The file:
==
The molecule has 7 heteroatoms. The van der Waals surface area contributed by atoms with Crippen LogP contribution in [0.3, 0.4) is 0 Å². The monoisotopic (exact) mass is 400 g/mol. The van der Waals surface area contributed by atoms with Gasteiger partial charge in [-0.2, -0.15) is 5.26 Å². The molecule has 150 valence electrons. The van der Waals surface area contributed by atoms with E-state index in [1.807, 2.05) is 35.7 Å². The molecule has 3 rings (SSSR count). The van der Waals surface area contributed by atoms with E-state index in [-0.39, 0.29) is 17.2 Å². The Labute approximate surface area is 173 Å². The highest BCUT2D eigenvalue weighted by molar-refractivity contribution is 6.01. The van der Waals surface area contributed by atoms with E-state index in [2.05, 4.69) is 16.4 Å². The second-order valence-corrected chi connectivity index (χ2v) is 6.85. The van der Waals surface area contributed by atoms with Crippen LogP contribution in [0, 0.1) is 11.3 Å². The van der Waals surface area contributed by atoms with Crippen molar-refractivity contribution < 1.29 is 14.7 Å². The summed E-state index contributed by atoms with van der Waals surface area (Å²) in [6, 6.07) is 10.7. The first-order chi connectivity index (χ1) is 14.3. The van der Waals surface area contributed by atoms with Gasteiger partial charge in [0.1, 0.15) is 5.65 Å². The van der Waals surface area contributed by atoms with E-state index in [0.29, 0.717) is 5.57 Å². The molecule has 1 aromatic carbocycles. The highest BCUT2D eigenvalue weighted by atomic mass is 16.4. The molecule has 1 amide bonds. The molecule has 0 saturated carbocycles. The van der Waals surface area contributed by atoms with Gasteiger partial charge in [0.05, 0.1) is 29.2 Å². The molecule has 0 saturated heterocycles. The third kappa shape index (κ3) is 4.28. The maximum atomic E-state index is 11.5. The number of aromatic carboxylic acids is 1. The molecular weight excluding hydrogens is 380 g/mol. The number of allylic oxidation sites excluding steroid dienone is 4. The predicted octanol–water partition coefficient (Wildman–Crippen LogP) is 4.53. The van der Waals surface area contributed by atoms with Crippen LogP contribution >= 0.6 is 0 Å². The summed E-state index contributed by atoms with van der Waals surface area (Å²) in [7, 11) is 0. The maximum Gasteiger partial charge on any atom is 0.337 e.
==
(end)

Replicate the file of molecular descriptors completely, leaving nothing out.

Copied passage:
The molecule has 7 heteroatoms. The van der Waals surface area contributed by atoms with Crippen LogP contribution in [0.3, 0.4) is 0 Å². The monoisotopic (exact) mass is 400 g/mol. The van der Waals surface area contributed by atoms with Gasteiger partial charge in [-0.2, -0.15) is 5.26 Å². The molecule has 150 valence electrons. The van der Waals surface area contributed by atoms with E-state index in [1.807, 2.05) is 35.7 Å². The molecule has 3 rings (SSSR count). The van der Waals surface area contributed by atoms with E-state index in [-0.39, 0.29) is 17.2 Å². The Labute approximate surface area is 173 Å². The highest BCUT2D eigenvalue weighted by molar-refractivity contribution is 6.01. The van der Waals surface area contributed by atoms with E-state index in [2.05, 4.69) is 16.4 Å². The second-order valence-corrected chi connectivity index (χ2v) is 6.85. The van der Waals surface area contributed by atoms with Crippen LogP contribution in [0, 0.1) is 11.3 Å². The van der Waals surface area contributed by atoms with Crippen molar-refractivity contribution < 1.29 is 14.7 Å². The summed E-state index contributed by atoms with van der Waals surface area (Å²) in [6, 6.07) is 10.7. The first-order chi connectivity index (χ1) is 14.3. The van der Waals surface area contributed by atoms with Gasteiger partial charge in [0.1, 0.15) is 5.65 Å². The van der Waals surface area contributed by atoms with E-state index in [0.29, 0.717) is 5.57 Å². The molecule has 1 aromatic carbocycles. The highest BCUT2D eigenvalue weighted by atomic mass is 16.4. The molecule has 1 amide bonds. The molecule has 0 saturated carbocycles. The van der Waals surface area contributed by atoms with Gasteiger partial charge in [0.05, 0.1) is 29.2 Å². The molecule has 0 saturated heterocycles. The third kappa shape index (κ3) is 4.28. The maximum atomic E-state index is 11.5. The number of aromatic carboxylic acids is 1. The molecular weight excluding hydrogens is 380 g/mol. The number of allylic oxidation sites excluding steroid dienone is 4. The predicted octanol–water partition coefficient (Wildman–Crippen LogP) is 4.53. The van der Waals surface area contributed by atoms with Crippen LogP contribution >= 0.6 is 0 Å². The summed E-state index contributed by atoms with van der Waals surface area (Å²) in [7, 11) is 0. The maximum Gasteiger partial charge on any atom is 0.337 e.